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My goal is use the .NET DateTime object (in C#) and have that be serialized to and parsed from a string (for use in XML) in a way that is standards compliant. The specific standard I have in mind is the ISO 8601 standard for representing dates and times.

I want an easy to use solution (preferably, one method call each way) that will convert to and from the concatenated version of the format. I would also like to preserve local time zone information.

Here's an example of the sort of string I'd like to get:

2009-04-15T10:55:03.0174-05:00

My target .NET version is 3.5.

I actually found a solution to this problem several years ago which involves a custom format and the DateTime.ToString(string) method. I was surprised that a simpler standards compliant solution didn't exist. Using a custom format string to serialize and parse in a standards compliant way smells a little to me.

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4 Answers 4

up vote 11 down vote accepted

Fortunately, there is XmlConvert.ToString() and XmlConvert.ToDateTime() which handles this format:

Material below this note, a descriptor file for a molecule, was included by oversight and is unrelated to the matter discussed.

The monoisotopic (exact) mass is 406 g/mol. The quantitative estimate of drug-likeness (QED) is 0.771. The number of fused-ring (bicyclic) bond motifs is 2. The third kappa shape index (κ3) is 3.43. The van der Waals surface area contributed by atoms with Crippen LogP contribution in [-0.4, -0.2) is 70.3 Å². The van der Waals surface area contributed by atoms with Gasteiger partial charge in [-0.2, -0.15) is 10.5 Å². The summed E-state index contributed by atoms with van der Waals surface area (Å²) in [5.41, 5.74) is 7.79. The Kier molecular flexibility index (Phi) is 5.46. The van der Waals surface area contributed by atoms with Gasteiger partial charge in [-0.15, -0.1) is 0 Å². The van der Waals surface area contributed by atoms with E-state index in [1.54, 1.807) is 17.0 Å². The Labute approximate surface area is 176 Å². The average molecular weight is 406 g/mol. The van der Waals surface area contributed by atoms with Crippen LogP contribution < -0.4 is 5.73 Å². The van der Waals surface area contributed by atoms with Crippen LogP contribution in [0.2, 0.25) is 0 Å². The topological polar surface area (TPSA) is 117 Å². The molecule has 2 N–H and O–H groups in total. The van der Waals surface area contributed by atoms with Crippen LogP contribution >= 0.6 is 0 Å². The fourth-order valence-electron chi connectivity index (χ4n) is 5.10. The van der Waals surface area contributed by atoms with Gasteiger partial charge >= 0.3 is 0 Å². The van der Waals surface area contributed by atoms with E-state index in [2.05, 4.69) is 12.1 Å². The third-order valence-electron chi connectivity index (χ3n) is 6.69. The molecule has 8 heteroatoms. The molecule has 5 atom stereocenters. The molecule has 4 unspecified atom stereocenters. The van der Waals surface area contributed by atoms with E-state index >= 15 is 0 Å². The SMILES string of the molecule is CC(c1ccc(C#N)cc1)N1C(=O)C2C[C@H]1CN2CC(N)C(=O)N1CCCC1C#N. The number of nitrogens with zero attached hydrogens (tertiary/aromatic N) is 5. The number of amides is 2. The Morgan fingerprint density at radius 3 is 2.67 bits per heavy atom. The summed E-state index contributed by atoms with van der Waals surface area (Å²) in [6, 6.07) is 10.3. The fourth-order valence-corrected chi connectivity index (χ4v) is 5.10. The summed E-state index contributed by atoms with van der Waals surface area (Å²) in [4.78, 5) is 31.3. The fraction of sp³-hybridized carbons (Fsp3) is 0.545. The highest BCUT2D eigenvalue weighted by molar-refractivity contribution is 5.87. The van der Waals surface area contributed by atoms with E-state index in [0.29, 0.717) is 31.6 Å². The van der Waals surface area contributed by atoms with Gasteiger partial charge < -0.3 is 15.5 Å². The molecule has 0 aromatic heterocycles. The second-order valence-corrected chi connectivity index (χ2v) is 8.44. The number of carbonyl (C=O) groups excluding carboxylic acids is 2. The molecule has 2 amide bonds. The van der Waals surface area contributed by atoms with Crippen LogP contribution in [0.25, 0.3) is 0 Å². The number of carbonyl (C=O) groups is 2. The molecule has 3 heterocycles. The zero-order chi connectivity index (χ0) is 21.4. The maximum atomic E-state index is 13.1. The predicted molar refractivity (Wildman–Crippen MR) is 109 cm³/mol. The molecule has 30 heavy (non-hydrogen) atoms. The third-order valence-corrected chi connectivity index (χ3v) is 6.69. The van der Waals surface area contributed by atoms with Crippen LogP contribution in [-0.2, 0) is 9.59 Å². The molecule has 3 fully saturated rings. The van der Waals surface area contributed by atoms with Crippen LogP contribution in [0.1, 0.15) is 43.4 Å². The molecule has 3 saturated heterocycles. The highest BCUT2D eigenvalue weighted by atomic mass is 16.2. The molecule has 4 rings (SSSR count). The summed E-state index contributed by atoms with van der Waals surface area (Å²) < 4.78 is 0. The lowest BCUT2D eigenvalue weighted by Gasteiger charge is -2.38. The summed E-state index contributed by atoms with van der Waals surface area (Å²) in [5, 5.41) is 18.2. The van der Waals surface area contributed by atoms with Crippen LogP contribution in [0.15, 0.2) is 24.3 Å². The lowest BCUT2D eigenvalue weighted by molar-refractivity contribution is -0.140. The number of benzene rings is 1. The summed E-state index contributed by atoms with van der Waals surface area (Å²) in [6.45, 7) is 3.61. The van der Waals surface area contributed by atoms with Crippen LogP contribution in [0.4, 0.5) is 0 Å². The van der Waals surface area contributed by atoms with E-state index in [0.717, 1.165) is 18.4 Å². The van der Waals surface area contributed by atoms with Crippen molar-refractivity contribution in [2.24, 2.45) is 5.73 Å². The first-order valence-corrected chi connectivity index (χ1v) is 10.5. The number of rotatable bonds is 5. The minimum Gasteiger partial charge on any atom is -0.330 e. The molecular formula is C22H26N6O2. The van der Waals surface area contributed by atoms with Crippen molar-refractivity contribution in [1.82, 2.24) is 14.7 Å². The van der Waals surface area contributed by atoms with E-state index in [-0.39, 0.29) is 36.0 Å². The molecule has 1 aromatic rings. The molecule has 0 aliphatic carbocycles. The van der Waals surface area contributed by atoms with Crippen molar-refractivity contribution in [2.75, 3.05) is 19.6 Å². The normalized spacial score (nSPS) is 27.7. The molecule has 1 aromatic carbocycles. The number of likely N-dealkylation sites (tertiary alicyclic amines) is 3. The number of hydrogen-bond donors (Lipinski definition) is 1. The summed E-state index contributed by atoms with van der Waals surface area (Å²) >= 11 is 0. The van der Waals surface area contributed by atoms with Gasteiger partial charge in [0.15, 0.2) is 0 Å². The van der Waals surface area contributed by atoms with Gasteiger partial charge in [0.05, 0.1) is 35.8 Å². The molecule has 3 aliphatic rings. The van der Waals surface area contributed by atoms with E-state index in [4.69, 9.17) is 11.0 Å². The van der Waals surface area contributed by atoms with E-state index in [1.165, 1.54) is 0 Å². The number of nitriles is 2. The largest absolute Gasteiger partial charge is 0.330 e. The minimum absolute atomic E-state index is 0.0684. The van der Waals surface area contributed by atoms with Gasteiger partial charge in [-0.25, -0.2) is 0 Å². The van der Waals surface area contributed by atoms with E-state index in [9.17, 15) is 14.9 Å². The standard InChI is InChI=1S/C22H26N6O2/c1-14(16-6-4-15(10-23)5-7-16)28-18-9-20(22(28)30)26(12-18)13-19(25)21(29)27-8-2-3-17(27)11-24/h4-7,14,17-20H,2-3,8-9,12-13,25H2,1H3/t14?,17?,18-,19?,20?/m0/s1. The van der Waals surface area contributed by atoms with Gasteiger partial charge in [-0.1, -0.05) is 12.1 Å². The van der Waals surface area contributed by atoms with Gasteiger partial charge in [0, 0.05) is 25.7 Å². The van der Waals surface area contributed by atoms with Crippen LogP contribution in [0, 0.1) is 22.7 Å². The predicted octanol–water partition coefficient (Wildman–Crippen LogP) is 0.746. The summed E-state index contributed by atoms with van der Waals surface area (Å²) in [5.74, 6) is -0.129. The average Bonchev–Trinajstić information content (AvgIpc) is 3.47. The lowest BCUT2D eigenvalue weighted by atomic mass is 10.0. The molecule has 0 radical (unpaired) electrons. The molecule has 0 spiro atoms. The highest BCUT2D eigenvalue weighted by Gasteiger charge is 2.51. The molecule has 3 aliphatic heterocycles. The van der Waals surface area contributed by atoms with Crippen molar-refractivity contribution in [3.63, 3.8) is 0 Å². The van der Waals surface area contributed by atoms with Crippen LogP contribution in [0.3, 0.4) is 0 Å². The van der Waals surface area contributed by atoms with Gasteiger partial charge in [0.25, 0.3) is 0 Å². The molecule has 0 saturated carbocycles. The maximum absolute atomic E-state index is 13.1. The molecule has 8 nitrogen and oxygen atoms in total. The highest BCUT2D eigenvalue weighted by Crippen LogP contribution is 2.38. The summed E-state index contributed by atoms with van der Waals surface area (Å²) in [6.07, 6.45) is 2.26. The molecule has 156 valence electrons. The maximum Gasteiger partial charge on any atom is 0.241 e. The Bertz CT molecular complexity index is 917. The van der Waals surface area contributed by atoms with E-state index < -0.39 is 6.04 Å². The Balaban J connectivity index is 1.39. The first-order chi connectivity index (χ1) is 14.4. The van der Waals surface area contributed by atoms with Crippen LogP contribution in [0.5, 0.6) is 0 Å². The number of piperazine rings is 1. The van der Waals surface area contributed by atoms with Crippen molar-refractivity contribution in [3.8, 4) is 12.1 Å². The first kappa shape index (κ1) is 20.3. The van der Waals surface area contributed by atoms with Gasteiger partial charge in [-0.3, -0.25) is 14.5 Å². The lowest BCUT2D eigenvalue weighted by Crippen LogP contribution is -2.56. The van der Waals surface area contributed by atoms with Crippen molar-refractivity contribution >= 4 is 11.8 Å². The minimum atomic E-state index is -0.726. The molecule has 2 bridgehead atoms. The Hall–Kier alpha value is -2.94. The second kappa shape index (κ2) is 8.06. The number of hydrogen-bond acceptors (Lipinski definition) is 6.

string s = XmlConvert.ToString(DateTime.Now,
     XmlDateTimeSerializationMode.Local);
DateTime dt = XmlConvert.ToDateTime(s,
     XmlDateTimeSerializationMode.Local);

(pick your appropriate serialization-mode)

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you old-timers are sure quick on the draw. :-) –  Waylon Flinn Apr 15 '09 at 16:41
1  
Old timers!!?? ;-p Indignant snort.... In my day... –  Marc Gravell Apr 15 '09 at 18:42

dateobj.ToString("s") will get you an ISO 8601-compliant string representation, which can then be deserialized with DateTime.Parse()

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It looks like .NET has improved a little in this regard over the past few years. The System.Xml.XmlConvert object seems to be designed to address a whole class of needs that appear in this context. The following functions appear to be designed specifically to address conversion of DateTime objects in a flexible and standards compliant way.

XmlConvert.ToDateTime(string, System.Xml.XmlDateTimeSerializationMode)


XmlConvert.ToString(DateTime, System.Xml.XmlDateTimeSerializationMode)

The following enumeration member seems especially useful in the case that you want to preserve the original time zone information:

System.Xml.XmlDateTimeSerializationMode.RoundtripKind

Here are links to documentation for the functions on MSDN:

XmlConvert.ToDateTime(string, System.Xml.XmlDateTimeSerializationMode)

XmlConvert.ToString(DateTime, System.Xml.XmlDateTimeSerializationMode)

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Try this:

System.Xml.XmlConvert.ToString(TimeStamp, System.Xml.XmlDateTimeSerializationMode.Utc))
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